‘Be a responsible corporate citizen’By: SELMA SHIPANGA
THE contribution of businesses to the benefit of communities has a direct bearing on the productivity of these communities and the profitability of the private enterprises.
This was the message that came out at the first ever Corporate Social Responsibility (CSR) Conference held in the capital on Monday, under the theme ‘Taking CSR
From risk Management To Value Creation’.
Deputy Minister of Trade and Industry, Tjekero Tweya, said there is a growing awareness globally on the importance of the role which business communities should consider in contributing to the improvement in the overall welfare of the communities within which they operate.
“Investment by the business community in the promotion of social goods such as education and health can have a direct impact on the productivity of the community and profitability of the private sector. This contributes to the physical and mental health of the company’s employes, hence enhances social and human capital,” Tweya said.
CSR refers to the attention companies should give to community involvement, environmental protection, socio-responsible products and processes, as well as employee relations.
Tweya added that while governments are accountable to their citizens, business houses can also make a valuable contribution to society without heavily compromising their corporate objectives.
“Beyond improving the customer-company relationship, CSR can foster harmonious relationships between various stakeholders in a society. The business community in Namibia, are hereby challenged to make CSR an integral part of every business decision and action,” he said.
Tweya said companies should demonstrate corporate citizenship in what they are as a company, how they conduct business, how they take care of their employees, as well as in how they interact with the public at large.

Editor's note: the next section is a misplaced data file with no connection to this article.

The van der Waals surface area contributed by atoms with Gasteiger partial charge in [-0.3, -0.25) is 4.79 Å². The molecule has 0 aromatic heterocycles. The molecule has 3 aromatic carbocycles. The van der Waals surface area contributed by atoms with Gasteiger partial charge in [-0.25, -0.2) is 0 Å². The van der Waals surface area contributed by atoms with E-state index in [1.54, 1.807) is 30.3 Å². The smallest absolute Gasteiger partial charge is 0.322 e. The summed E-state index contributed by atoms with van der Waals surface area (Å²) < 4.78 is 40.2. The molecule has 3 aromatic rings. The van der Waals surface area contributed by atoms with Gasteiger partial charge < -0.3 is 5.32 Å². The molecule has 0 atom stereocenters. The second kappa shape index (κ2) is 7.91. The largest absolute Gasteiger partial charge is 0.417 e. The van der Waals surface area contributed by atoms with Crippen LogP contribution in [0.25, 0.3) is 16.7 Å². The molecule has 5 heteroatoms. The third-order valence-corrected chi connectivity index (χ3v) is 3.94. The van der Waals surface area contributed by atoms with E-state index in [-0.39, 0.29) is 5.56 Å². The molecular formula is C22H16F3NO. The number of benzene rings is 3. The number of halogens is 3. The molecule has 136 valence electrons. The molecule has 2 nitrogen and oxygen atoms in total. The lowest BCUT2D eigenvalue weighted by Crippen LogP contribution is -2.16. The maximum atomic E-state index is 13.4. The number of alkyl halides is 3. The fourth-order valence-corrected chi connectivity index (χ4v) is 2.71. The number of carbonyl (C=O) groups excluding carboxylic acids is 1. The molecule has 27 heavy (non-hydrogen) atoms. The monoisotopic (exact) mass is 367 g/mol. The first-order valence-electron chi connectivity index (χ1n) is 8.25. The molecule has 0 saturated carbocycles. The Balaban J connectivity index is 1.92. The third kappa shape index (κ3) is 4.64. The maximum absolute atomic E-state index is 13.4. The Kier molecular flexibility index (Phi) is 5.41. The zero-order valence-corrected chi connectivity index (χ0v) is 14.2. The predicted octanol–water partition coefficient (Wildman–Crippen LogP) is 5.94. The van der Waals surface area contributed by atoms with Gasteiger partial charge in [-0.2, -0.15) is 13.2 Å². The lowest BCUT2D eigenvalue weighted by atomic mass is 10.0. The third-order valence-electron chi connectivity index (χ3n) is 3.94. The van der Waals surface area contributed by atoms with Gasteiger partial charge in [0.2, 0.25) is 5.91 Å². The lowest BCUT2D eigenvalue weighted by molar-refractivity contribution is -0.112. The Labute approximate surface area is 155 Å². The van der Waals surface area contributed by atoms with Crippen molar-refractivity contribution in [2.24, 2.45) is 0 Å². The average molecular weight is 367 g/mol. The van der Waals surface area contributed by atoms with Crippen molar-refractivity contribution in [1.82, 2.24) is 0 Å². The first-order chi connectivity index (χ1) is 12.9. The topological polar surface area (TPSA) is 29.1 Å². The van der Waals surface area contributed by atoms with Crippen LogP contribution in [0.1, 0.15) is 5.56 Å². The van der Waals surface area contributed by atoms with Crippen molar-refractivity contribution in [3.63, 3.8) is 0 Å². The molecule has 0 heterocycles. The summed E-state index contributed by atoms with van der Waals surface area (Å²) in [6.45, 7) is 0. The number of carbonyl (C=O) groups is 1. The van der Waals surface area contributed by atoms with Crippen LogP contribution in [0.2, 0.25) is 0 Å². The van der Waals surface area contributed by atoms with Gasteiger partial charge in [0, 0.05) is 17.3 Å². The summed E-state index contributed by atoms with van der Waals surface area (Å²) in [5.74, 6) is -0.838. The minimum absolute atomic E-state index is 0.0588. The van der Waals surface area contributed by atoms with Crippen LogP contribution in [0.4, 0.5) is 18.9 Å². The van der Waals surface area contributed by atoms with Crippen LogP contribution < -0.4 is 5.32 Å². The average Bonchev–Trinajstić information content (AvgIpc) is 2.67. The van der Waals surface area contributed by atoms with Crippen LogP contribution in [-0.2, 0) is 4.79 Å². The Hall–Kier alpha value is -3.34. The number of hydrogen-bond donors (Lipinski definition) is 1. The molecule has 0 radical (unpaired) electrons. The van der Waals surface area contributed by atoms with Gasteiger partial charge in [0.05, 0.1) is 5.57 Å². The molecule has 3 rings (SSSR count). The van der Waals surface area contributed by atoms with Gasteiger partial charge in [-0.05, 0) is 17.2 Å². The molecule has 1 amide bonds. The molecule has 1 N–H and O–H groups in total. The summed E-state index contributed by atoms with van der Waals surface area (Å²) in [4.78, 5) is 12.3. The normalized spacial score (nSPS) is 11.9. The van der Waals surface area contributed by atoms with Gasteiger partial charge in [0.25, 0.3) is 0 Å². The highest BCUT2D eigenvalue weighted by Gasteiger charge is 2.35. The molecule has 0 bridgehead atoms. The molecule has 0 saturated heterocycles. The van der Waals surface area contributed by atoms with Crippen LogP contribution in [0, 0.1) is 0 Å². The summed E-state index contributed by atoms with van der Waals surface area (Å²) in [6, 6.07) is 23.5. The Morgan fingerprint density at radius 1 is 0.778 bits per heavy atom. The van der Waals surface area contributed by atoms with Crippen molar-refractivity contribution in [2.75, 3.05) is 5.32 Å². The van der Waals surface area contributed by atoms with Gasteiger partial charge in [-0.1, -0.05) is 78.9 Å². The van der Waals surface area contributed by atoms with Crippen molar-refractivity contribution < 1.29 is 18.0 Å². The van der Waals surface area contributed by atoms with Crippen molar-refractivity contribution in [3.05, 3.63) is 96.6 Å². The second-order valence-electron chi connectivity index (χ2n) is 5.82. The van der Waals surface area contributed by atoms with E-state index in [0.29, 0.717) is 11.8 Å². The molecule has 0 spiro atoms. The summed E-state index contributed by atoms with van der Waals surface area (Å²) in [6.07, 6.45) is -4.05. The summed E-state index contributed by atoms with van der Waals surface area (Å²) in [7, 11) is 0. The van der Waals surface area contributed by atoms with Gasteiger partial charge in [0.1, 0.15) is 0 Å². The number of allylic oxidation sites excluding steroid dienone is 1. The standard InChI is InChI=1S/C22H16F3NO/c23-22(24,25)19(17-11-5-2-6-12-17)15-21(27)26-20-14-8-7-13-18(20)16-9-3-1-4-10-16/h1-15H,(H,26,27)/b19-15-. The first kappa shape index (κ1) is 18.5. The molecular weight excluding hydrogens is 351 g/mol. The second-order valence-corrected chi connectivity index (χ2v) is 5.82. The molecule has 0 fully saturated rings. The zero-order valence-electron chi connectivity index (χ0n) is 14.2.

The deputy minister said that one avenue through which good corporate citizenship can be encouraged among the business community is for companies to draft a code of conduct, which is aimed at regulating activities of an industry within the principles of responsible business, by requiring the signatories to uphold fundamental human rights, to respect the culture and customs of their employees and local communities affected by their actions.
“Integrate tenets of good corporate citizenship into corporate structures and processes, create innovative and pro-active CSR solutions, and collaborate with internal and external stakeholders on social challenges, and report and account for performance in this area,” he said
Touching on the topic of CSR and employment creation, FNB Namibia chief executive officer, Vekuii Rukoro said one way corporations could play an important role is by growing their business in order to employ more people, hence providing jobs and stimulating other businesses. “It is exactly this correlation between direct job creation and CSR that is currently hotly debated, but companies that are creating jobs that pay fair wages, with good working conditions and associated benefits are having a direct positive impact in communities and national economies,” he said.
He adds that companies should thus consider combining commerce and social development by incorporating social performance, more specifically poverty reduction, into their CSR strategies.
“CSR could be an effective medium for companies to reach low income consumers, turn them into entrepreneurs who become self-employed and employ others and thereby alleviating poverty in society. Business has a critical role to play in transforming society on a sustainable basis,” he said.